Last Updated on May 20, 2021 by MoneyVisual
It is necessary for any family to have its own savings. It can be for the kids’ tuition fees in the future, or a plan to get a new house and lot – whatever the case may be.
The fact is it is important that parents learn to save up early on in their family life, no matter how many kids they want to have or what lifestyle they want to adopt. Agreeing to have family savings will keep most parents from major headaches and financial woes in the long run.
However, the reality is that there are unforeseen incidents that catch us off guard and throw us off our plans. One sad instance is the sudden loss of a loved one. It could be a serious disease that led to his passing, or a tragic accident that would take a family member.
Sadly, oftentimes such tragedies also take most if not all of the family’s savings and financial investments. In such dire situations, having an emergency buffer fund or a backup plan is certainly a welcome aid.
6 Ways to Protect Family Savings
It’s only practical to think of your family’s assets in the event that someone passes away. Having financial problems will only add undue stress when the time comes, so it only makes sense to think about these matters before the tragedy strikes. In order to prevent using up your family savings in emergency situations such as hospitalization, funeral and burial expenses, here are some ways you may consider:
1. Ask Professional Financial Advice
Try asking a professional to find out if there are details in your financial situation you haven’t covered yet. Losing a family member will be a shock, and during this time, it will be difficult to think objectively about assets. Try to understand your situation, and take note of the steps you can take to address it.
2. Set Up an Emergency Family Fund
This particular fund should be separate from your family savings, and its primary role is for emergency purposes only. It may be used during natural disasters, unexpected hospitalization, or death of a loved one. Some experts believe an emergency fund should at least last three to six month’s worth of monthly expenses. Think of it as a buffer in case of a rainy day.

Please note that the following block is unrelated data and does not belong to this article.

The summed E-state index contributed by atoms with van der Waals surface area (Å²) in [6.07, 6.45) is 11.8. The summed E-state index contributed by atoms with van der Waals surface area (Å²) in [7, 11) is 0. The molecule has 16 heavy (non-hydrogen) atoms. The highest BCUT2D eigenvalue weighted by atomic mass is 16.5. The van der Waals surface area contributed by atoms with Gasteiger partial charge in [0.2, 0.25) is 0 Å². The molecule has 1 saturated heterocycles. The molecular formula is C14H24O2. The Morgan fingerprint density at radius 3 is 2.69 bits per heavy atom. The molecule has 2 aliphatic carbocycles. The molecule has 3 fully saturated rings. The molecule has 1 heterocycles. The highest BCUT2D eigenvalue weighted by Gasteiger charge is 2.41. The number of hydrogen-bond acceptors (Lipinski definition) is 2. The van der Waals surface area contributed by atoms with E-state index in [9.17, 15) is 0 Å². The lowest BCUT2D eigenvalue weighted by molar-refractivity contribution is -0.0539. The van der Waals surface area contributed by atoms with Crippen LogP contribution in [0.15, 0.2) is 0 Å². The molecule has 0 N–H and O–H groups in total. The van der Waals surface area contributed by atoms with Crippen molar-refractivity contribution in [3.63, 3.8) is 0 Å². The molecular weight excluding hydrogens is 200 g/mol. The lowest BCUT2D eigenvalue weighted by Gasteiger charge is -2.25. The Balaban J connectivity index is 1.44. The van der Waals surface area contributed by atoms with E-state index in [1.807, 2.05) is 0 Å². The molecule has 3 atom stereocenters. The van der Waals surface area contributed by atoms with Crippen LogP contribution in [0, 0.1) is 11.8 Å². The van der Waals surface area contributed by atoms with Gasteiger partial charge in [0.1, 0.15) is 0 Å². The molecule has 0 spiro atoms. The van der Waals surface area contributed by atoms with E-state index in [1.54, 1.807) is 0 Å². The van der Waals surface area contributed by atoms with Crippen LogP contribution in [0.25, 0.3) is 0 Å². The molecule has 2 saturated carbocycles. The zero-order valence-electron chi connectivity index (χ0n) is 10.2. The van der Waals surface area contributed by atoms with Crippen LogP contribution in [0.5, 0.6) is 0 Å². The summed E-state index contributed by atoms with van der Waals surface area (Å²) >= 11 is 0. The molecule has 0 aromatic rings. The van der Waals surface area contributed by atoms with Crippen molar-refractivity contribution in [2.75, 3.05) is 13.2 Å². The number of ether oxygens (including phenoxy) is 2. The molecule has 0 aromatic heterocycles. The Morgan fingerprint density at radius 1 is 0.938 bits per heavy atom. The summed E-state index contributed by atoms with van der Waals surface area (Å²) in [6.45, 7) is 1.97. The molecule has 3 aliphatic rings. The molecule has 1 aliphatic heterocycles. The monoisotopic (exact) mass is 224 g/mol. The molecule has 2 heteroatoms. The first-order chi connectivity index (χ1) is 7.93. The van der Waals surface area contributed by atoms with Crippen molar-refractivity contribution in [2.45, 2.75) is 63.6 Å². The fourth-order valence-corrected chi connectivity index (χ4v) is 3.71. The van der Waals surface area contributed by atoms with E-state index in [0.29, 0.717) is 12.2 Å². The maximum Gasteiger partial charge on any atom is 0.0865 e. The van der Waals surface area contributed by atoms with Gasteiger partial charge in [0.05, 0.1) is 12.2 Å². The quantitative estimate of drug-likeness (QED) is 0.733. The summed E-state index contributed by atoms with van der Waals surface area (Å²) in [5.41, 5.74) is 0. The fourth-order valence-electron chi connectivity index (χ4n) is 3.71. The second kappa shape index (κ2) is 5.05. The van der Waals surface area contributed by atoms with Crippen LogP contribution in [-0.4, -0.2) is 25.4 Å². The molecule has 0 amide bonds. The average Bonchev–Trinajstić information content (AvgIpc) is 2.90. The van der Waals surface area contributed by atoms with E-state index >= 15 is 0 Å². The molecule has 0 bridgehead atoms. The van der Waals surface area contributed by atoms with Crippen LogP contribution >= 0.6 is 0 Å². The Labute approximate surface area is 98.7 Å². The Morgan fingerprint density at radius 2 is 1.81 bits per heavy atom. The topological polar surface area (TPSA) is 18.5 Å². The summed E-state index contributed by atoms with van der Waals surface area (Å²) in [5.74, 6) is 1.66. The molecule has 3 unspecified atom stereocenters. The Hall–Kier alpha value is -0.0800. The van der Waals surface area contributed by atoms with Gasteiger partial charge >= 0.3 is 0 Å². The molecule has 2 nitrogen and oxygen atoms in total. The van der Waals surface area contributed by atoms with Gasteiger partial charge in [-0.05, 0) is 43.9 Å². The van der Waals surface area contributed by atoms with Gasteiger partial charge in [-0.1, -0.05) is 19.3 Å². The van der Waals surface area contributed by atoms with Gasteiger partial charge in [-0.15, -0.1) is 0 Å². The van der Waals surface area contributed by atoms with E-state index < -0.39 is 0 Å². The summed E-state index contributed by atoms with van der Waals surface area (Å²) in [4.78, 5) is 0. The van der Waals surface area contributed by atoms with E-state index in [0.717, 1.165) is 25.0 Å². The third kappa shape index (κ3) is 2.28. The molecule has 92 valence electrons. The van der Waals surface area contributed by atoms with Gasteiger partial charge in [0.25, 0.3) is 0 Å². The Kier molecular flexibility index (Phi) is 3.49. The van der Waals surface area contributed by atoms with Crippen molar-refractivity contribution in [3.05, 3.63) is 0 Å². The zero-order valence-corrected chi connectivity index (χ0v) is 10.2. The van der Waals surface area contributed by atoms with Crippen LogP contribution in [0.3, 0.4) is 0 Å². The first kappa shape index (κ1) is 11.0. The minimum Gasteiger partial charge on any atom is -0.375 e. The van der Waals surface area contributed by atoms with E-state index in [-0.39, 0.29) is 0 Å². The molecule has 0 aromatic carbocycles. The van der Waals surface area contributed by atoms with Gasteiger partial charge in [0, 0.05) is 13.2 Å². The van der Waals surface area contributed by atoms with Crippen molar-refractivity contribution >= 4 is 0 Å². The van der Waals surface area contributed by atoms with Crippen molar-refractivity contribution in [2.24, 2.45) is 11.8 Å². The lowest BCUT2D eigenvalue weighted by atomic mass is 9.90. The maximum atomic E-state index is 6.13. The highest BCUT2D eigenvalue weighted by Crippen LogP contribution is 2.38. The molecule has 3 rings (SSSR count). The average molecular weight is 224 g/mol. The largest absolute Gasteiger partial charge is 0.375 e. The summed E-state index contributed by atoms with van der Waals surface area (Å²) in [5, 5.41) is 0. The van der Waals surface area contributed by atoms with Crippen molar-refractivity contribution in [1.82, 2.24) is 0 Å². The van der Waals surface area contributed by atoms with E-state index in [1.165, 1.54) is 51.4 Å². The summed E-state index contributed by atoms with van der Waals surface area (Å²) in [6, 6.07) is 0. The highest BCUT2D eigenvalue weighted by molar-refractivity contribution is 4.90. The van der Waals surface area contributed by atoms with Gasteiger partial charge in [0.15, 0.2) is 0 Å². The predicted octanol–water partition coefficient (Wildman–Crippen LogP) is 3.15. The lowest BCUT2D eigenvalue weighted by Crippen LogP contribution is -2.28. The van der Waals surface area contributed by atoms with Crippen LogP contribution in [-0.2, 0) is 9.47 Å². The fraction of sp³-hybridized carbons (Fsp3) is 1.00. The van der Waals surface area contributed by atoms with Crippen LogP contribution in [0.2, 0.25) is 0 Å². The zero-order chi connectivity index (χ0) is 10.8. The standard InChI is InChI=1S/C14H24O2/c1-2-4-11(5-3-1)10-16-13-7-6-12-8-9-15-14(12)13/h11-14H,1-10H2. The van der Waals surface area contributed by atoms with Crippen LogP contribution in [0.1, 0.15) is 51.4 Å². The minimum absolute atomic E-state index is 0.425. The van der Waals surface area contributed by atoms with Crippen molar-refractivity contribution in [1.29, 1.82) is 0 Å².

3. Apply for Healthcare Insurance
There are various kinds of health insurance, but the ones that matter most in uneventful instances such as death may be purchased voluntarily apart from the coverage that comes with employment. These policies can help cover any surviving family members in the event of an emergency. It’s generally a good idea to get health insurance apart from your work benefits anyway, so you can ensure permanent and tailored coverage.
4. Get Life Insurance
Obtaining life insurance will insure the surviving dependents of the insured. Most families get life insurance for working members of the family in the event of an untimely death. Depending on the premium and number of contributions made, life insurance can help the surviving family live a decent life, and in some cases, even cover the expenses needed for their funeral and service memorial. Talk to a trusted financial advisor for the best plan that will work for your family.
5. Consider Funeral Pre-Planning
Funeral pre-planning is a relatively new alternative that is chosen by families that have a more open perspective when dealing with the reality of death. Service providers and suppliers are chosen beforehand to help ease the burden of family members at the time of their loved one’s death. If you can have a healthy discussion about this with your family members, this is a great option to pick so that no one is shocked or scrambling for what to do in the event of the incident.
6. Make Pension Arrangements
Pension obtained from years of employment can also ease the financial burden of the surviving members of the family. Make sure that necessary legal arrangements are made beforehand. If the deceased failed to fix this before death, it will be more difficult to file for claims in the future.
Protecting Your Savings is as Important as Having Family Savings
No matter how stable you think your profession is or how financially well-off you think you are, you cannot be sure that your family will be supported for life in the event of an untimely death. This is why it is vital to make the preparations while there is still time. It’s a difficult topic to talk about, but one that needs to be addressed. It’s never too early to start thinking of this.
Seeking professional advice should be a priority to be aware of the actual status of your family’s finances. Acquiring health and life insurance policies may also ease the burden of bereaved family members after a loved one’s passing.
Additionally, getting funeral pre-planning services could help ease the forthcoming problems in an untimely death. The family and relatives may even make financial arrangements for the associated expenses in the funeral. Leaving your loved ones behind is already too painful for you and your family. You don’t want to leave them with all the debts and financial obligations, do you?